This question is driving me nuts. I've gotten plenty of hints from office hours and emails, but I still don't quite understand it!

The questions is, of the following two statements, which implies which? Basically, which statement is stronger? The second part of the question is, does there exist a function for which both statements are true?

(a) $\displaystyle \forall \varepsilon>0, (\exists \delta>0,(\forall a\in \mathbb{R}, if |x-a|<\delta, then |f(x)-f(a)|<\varepsilon))$

(b) $\displaystyle \forall \varepsilon>0, (\forall a\in \mathbb{R}, (\exists \delta>0 if |x-a|<\delta, then |f(x)-f(a)|<\varepsilon))$

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The help that I have gotten for this problem is:

PROBLEM 2.26: You are asked to two things:

1. Tell which statement implies the other.

(Does (a) imply (b), or does (b) imply (a)?)

2. Find a function where both are true or explain why it is impossible for

both to be true.

The first thing I would is write out the statments paying attention to quantifiers, the order of quantitiers and looking for differences between the statements. Here I have translated each statement into our standard form:

a) FOR ALL epsilon > 0,

FOR ALL real numbers a,

THERE EXISTS delta > 0 such that

if |x-a| < delta, then |f(x) - f(a)| < epsilon.

b) FOR ALL epsilon > 0,

THERE EXISTS delta > 0 such that

FOR ALL real numbers a,

if |x-a| < delta, then |f(x) - f(a)| < epsilon.

Question 1 asks: If you are given a function for which (a) is TRUE,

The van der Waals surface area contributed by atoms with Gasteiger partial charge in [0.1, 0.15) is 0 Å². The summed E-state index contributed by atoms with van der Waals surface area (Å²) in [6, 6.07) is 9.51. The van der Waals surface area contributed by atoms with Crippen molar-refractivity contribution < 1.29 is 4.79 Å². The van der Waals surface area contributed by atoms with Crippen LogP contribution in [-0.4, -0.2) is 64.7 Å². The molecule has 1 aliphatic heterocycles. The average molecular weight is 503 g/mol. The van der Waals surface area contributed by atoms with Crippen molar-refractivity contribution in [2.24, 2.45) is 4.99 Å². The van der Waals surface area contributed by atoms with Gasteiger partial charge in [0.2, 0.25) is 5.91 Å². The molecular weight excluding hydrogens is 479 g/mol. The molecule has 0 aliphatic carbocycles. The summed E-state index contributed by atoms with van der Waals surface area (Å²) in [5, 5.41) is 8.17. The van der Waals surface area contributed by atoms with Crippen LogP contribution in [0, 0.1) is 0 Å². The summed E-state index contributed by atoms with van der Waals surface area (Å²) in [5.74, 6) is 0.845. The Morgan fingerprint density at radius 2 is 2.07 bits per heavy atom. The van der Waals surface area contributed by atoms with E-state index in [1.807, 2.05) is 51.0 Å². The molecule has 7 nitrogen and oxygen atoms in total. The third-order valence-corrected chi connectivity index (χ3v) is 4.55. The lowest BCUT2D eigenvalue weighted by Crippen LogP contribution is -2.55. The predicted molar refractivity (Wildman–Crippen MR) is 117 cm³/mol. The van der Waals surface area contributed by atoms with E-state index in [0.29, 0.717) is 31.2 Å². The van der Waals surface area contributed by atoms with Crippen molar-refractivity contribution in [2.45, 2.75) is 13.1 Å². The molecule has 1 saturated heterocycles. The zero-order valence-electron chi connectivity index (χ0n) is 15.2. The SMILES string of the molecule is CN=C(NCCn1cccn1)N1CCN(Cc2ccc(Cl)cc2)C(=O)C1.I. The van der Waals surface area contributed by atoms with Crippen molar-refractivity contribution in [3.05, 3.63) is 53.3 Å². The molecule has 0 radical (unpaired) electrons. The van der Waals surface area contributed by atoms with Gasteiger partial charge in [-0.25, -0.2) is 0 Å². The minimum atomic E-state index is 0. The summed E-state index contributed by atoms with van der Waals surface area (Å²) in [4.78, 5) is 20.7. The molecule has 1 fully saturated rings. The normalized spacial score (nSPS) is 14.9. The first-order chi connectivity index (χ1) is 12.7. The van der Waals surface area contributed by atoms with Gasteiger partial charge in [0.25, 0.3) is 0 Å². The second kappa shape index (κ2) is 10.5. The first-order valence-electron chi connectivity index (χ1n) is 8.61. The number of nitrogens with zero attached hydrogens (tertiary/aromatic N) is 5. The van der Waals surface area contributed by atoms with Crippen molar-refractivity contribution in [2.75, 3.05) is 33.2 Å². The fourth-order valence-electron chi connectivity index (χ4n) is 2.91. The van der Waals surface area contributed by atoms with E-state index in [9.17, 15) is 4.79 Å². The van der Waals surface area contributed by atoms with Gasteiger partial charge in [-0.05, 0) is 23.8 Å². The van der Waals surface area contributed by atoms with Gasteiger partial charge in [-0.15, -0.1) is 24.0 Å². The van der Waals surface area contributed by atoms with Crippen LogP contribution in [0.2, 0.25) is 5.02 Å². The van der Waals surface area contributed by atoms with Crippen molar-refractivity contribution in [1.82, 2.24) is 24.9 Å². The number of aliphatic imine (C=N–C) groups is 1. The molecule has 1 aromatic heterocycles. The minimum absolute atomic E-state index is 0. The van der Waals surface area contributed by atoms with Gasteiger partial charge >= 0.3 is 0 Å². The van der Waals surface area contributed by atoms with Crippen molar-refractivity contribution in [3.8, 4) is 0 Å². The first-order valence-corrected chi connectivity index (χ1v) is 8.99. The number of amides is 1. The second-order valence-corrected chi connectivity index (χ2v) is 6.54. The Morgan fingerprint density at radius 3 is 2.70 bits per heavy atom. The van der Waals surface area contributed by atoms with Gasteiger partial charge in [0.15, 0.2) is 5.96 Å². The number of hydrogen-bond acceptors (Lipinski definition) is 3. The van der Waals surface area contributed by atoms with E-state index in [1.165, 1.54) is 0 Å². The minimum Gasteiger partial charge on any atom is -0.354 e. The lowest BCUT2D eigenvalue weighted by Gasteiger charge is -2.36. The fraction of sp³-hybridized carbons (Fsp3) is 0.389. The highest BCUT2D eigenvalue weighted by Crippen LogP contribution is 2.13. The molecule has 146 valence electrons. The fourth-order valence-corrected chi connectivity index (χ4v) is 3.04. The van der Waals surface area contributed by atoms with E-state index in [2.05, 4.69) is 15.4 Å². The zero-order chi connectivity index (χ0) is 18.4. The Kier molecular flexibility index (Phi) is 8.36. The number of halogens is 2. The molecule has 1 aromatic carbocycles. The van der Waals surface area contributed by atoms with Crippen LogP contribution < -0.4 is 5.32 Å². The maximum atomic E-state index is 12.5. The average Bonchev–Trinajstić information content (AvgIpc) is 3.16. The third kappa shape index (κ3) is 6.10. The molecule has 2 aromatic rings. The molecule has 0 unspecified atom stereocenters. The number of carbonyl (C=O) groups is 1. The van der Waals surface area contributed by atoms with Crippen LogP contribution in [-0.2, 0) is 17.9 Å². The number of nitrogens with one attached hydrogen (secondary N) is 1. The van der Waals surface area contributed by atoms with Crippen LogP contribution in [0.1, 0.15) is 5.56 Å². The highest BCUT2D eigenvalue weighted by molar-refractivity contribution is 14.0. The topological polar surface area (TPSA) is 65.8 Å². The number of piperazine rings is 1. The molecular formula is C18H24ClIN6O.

then is it true that (b) would also be TRUE for that function?

Or in the other direction, if you are given a function for which (b) is TRUE,

then is it true that (a) would also be TRUE for that function?

Another way to say this is: which one is more specific and which one is more general? The more specific statement will also satisfy the more general statement. This all depends on the order of the quantifiers.

Question 2 asks: Can you find a function for which both are true?

The actual "if ... then ..." part of the statment is saying that

if |x-a| < delta, then |f(x) - f(a)| < epsilon

which means

if x is within a distance of delta from a,

then the output f(x) is within a distance of eplison from f(a).

In other words, this is a statement about functions where the inputs

being close together gaurantee the outputs are close together.

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When I went into office hours, he showed us that f(x)=x^2 works for the first statement but fails for the second statement whereas f(x)=x works for both statements.

I don't really know what this means. I don't understand how this problem is a "statement about functions where the inputs being close together guarantee the outputs being close together."

Thank you for any help, or even just reading the problem hhaha